Poster Presentation Joint 2016 COSA and ANZBCTG Annual Scientific Meeting

Pembrolizumab for metastatic melanoma in renal allograft recipient with subsequent graft rejection and treatment response failure, a case report (#220)

Vineet Kwatra 1 , Narayan Karanth 1 , Kelum Priyadarshana 1 , Michail Charakidis 1
  1. Royal Darwin Hospital, Darwin, NT, Australia


Programmed cell death protein 1 (PD-1) immune checkpoint inhibitors are an effective first line treatment for metastatic melanoma as it has shown to improve overall survival. Organ transplant recipients are at an increase risk of allograft rejection with limited safety and efficacy data as most of these patients were excluded from phase 3 clinical trials.


A 57 years old man received a deceased donor renal allograft for end stage renal disease in 2001. He has been on Tacrolimus and mycophenolate mofetil over the past 13 years with normal renal function. He noticed a rapidly enlarged fungating skin lesion over the right scapula over 3 months. A biopsy confirmed malignant melanoma with no BRAF mutation. Staging CT showed widespread metastases involving the liver and bones. His immunosuppressants were changed to azathioprine and everolimus prior to commencement of pembrolizumab 2mg/kg every 3 weeks.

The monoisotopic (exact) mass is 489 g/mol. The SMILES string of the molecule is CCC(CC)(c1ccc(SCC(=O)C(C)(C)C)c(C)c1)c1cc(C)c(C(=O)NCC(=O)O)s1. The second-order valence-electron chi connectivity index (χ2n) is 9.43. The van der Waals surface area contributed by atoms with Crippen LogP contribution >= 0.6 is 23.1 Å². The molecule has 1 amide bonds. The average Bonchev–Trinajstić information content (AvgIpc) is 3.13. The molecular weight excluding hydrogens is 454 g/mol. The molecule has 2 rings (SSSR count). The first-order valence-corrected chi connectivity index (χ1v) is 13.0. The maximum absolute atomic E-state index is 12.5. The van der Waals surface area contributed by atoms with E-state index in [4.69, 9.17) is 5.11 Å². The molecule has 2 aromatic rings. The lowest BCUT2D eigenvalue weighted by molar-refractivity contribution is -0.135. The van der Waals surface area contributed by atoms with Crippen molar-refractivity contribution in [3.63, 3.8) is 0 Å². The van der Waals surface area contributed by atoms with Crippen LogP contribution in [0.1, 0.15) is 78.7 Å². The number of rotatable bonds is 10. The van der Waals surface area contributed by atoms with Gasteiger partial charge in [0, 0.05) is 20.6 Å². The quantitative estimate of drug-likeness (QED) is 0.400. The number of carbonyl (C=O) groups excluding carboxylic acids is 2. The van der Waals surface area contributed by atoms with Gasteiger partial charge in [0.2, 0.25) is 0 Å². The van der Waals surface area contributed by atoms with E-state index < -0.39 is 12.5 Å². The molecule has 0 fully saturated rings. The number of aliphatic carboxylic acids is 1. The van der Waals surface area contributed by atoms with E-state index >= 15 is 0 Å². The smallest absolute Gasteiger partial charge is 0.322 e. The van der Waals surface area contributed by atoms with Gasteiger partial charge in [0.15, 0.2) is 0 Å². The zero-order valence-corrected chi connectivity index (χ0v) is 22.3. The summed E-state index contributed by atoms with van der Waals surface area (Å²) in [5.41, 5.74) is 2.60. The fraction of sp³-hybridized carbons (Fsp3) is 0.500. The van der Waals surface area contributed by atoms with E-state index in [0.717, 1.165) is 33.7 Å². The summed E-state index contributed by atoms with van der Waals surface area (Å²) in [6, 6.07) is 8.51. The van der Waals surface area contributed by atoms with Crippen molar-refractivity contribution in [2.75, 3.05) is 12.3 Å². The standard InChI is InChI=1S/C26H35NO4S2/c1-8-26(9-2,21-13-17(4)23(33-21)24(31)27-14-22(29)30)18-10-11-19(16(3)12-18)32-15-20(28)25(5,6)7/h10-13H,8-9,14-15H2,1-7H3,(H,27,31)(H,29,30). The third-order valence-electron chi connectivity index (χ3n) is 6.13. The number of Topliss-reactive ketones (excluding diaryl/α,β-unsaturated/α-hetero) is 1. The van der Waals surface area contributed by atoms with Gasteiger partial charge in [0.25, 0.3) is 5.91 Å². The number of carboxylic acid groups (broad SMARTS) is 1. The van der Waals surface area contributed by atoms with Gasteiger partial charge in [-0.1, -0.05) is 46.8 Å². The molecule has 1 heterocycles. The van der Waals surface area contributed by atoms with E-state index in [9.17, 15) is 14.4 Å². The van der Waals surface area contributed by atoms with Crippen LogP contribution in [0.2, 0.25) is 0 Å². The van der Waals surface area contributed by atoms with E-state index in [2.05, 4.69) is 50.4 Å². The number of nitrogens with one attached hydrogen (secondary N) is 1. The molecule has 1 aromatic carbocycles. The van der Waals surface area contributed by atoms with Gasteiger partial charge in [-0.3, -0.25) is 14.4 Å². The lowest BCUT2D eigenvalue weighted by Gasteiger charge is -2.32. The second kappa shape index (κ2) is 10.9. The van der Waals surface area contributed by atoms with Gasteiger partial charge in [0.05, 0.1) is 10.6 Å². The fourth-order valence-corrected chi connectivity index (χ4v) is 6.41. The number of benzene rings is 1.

After two cycles of pembrolizumab, he continued to deteriorate with functional decline and clinically progression of right scapular subcutaneous lesions. Similarly, his renal function worsened rapidly with creatinine > 200 umol/L. Given his poor prognosis and declined haemodialysis, he was transferred to the hospice for best supportive care.


To the best of our knowledge, there has been no case report describing first line PD-1 inhibitor for the management of metastatic melanoma on a renal transplant recipient which subsequent leads to graft rejection and rapid treatment failure. Early evidence has shown a high level of PD-L1 receptor expressed in renal tubules and is responsible for transplant tolerance. Therefore, by blocking with PD-1 inhibitor can accelerate graft failure. Furthermore, there is limited data to help select the appropriate immunosuppressant at the time of initiation of immune checkpoint inhibitor. Recent case reports have document a graft failure following administration of PD-1 inhibitor as compared to successful maintenance of graft with anti-CTLA4 antibody Ipilimumab. Our case highlights the risk of treatment failure and allograft rejection in renal transplant patients treated with anti-PD1 agents. Physician will need to make careful selection of immune checkpoint blockage and discuss risk-benefit with transplant recipients.